Teaching, Mentoring, Curriculum Development

During the period under review (2014-17) I continued teaching my theatre and film costume design courses (DRA 124D, DRA/CTS124E) as well as our design survey course, Visual Aspects of Dramatic Art (DRA 24). In addition, I started teaching two new courses which I developed. The first, Visual Language for Performance (DRA 256), is a new “core” class geared to the cross section of interdisciplinary theatre and dance artists we have in our MFA program. The second, “Design on Screen-The Art of Costume Design” (DRA/CTS 116), is a large lecture course which is cross-listed with the Cinema and Digital Media program. My students come from a variety of majors, ranging from theatre and dance, fashion design, and textile science, to cinema and digital media, history, and biochemistry, for example. Through the use of in-class student surveys in my undergraduate courses I adapt the lesson plan to serve these diverse populations.  I continuously update courses to address current professional practices from a designer’s perspective, integrate relatable material, and look at the wide range of new trends and technology in the entertainment industry and the performing arts. In Design on Screen For 2016 I added new material (“Foreign film Stars of design”) to this course to include international films and more designers of color who were featured in my lectures and film clips. In my practical design classes I combine creative projects and learning about the practical process of designing shows in the professional world, integrating theory with professional practices.  Students are able to incorporate new skills gained in oral presentation, visual literacy, research techniques, text analysis, and creative problem solving into successful design projects. These are learning outcomes, which will translate into any area no matter what they pursue in life.  I have consistently received strong course evaluations with numbers in the 4 -5 range and positive feedback from students includes the comments “I enjoyed feeling confident in discussion [of] the course material with Professor Morgan. She has a profound grasp of the subject area and I always was satisfied with my answer from her responses to questions.”, “This is the second class I’ve taken with Maggie and I love her teaching style. It is very straightforward and consistent”, and “She does a great balance of lecture, visuals and hands-on work.”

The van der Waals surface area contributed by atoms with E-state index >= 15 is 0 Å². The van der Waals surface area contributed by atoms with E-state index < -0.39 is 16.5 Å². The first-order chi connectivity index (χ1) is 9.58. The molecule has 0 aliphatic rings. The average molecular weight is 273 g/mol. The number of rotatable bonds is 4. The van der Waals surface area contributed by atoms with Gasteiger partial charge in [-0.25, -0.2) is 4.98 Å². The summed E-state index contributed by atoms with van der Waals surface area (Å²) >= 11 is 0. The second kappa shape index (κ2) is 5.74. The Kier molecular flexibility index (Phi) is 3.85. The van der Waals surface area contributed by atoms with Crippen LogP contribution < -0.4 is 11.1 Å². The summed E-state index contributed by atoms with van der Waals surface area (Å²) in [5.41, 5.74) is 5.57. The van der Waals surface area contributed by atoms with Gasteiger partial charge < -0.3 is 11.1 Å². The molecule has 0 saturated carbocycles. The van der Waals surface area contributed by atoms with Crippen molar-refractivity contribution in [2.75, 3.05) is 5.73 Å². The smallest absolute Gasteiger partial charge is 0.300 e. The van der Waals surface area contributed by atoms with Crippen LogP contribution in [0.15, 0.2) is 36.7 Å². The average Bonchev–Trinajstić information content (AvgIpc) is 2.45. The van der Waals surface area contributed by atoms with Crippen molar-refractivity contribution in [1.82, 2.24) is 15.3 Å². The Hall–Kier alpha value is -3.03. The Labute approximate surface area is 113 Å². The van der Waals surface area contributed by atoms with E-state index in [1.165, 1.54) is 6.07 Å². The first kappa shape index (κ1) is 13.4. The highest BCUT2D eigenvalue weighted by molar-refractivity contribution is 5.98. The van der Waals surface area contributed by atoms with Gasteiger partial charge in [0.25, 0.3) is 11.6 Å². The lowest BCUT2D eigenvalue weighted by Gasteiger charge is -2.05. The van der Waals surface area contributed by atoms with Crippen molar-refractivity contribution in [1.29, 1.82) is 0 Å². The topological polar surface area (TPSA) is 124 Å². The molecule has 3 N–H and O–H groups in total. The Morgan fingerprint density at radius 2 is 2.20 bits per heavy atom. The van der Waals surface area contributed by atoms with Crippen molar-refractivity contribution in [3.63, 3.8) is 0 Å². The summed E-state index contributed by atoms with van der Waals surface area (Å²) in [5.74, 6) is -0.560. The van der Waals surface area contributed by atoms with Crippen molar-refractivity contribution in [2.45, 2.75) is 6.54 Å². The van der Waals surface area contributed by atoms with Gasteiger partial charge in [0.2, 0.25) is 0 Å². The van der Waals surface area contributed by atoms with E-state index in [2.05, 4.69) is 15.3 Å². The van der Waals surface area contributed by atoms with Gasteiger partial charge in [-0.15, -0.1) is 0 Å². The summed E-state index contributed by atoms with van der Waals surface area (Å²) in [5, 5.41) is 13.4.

In addition, I led several group study classes with graduate students in the area of costume design including a Digital Costume Design and Rendering course (DRA 298) with my MFA costume design students.  I taught an advanced costume design seminar for undergraduates (DRA 130) and I have regularly served as a guest lecturer in department colleagues’ classes such as Stage Management and Production Management.

During this period I served as the costume design adviser on a dozen department shows, ranging from large scale shows helmed by professional directors and choreographers under our Granada Artist-in-Residence Program to MFA student-choreographed dance pieces and plays directed by undergraduates. I mentored both graduate and undergraduate costume designers through the process from initial design meetings to fittings to dress rehearsals. This includes meeting with each designer individually at all stages of the process to discuss their design ideas, advise on artistic and practical matters having to do with challenges particular to each show, attending costume fittings as needed and requested, consulting with costume shop staff on student performance and design issues, and attending dress rehearsals to advise on needed improvements.

I served as the major adviser and chaired theses committees of three MFA students and served on two additional MFA thesis committees.  I served on one qualifying exam committee during this period.  I often continue my mentoring into the professional world having developed professional relationships with many of my former students who are working in the arts as designers and educators throughout the country and the world.  I’m pleased to report that Kristine Doiel (MFA ’16) is currently teaching costume design and related courses at Cal State Fresno.